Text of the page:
• closure event handlers must be registered with an overloaded version of addApplicationLister/removeApplicationListener that takes <EventName> as the first parameter, and the closure itself as the second parameter.

There is a general, per application, script that can provide event handlers, if you want to take advantage of this feature you must define a script named Events.groovy inside griffon-app/conf. Lastly each controller is automatically registered as an application event listener.

Application events can be published in the same way as build events are, just call the event method on the application instance like this:

Here are some examples of event handlers:

1. Display a message right before default MVC groups are instantiated
File: griffon-app/conf/Events.groovy

2. Print the name of the application plus a short message when the application is about to shut down.
File: griffon-app/controller/MyController.groovy

3. Print a message every time the event "Foo" is published
File: griffon-app/controller/MyController.groovy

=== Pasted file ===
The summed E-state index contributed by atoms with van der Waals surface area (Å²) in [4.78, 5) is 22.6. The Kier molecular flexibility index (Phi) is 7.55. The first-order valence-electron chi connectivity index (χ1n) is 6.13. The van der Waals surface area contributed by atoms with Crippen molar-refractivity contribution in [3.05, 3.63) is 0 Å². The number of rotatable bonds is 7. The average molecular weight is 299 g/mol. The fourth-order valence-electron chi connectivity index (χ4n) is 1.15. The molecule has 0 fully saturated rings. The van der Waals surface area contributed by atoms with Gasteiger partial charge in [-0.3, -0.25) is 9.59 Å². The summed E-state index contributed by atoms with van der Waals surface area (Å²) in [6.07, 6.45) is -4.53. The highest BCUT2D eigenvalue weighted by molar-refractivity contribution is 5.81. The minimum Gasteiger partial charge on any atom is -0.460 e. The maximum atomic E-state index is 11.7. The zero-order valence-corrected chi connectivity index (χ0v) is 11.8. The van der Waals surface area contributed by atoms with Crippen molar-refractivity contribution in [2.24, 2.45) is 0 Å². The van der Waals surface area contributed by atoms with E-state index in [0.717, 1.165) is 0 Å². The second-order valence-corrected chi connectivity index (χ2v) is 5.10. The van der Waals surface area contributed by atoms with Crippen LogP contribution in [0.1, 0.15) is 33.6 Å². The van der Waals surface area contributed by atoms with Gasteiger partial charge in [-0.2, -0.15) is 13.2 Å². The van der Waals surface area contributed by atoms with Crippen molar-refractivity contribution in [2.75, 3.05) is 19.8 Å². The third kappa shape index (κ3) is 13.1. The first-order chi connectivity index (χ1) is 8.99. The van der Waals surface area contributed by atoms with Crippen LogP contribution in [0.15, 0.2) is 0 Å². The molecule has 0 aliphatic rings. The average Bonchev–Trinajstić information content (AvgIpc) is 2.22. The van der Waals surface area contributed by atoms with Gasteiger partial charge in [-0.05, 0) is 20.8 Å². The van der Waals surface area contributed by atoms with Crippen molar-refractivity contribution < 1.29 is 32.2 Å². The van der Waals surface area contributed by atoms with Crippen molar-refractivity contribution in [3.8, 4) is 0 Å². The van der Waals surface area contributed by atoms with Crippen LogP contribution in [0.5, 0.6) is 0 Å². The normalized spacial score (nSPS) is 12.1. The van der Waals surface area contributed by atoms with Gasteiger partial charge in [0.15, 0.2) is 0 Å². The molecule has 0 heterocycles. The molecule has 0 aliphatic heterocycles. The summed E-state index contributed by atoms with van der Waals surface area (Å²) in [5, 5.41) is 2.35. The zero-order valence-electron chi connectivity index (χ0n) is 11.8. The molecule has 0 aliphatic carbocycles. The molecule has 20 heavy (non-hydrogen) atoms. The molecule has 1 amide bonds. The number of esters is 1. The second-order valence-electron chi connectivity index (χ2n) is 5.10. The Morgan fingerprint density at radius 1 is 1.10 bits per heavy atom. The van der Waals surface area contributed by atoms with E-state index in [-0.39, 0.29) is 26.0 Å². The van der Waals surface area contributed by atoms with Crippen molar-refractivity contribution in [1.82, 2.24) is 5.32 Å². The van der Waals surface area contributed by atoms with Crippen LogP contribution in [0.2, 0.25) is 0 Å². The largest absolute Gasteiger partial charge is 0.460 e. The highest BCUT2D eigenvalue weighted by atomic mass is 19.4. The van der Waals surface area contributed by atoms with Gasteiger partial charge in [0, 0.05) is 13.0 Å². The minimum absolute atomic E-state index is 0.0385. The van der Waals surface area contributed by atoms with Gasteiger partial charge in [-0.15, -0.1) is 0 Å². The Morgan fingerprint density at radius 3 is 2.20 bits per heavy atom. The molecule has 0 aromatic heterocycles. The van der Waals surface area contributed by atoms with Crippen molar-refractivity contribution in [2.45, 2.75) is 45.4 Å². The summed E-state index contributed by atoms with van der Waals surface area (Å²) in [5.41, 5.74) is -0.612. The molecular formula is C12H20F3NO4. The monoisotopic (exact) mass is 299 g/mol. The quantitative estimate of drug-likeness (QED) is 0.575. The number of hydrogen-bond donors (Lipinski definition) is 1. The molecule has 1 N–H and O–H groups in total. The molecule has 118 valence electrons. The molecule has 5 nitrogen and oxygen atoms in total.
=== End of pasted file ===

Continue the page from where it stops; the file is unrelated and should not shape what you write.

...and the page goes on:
4. An alternative to the previous example using a closure event handler
File: griffon-app/controller/MyController.groovy

Finally, these are the events fired by the application during its life cycle:

  • BootstrapEnd
  • StartupStart
  • StartupEnd
  • ReadyStart
  • ReadyEnd
  • ShutdownStart

Sample Applications

Griffon 0.1 ships with 4 sample applications of varying levels of complexity demonstrating various parts of the framework. In order of complexity they are:

File Viewer

File View is a simple demonstration of creating new MVCGroups on the fly.
WebStart of Application

Source: Subversion Link
To run the sample from source, change into the source directory and run griffon run-app from the command prompt.

Font Picker

Font Picker demonstrates form based data binding to adjust the sample rendering of system fonts.
WebStart of Applicaiton

Subversion Link
To run the sample from source, change into the source directory and run griffon run-app from the command prompt.


Greet, a full featured Griffon Application, is a Twitter client. It shows Joint Java/Groovy compilation, richer MVCGroup interactions, and network service based data delivery.
WebStart of Applicaiton

Subversion Link
To run the sample from source, change into the source directory and run griffon run-webstart from the command prompt. Because Greet uses JNLP APIs for browser integration using run-app will prevent web links from working.


SwingPad, a full featured Griffon Application, is a scripting console for rendering Groovy SwingBuilder views.
An installer will be forthcoming.

Subversion Link
To run the sample from source, change into the source directory and run griffon run-app from the command prompt.

0.1.0 Release Notes

Released 9 Mar 2009


Griffon 0.1.0 Resolved Issues (13 issues)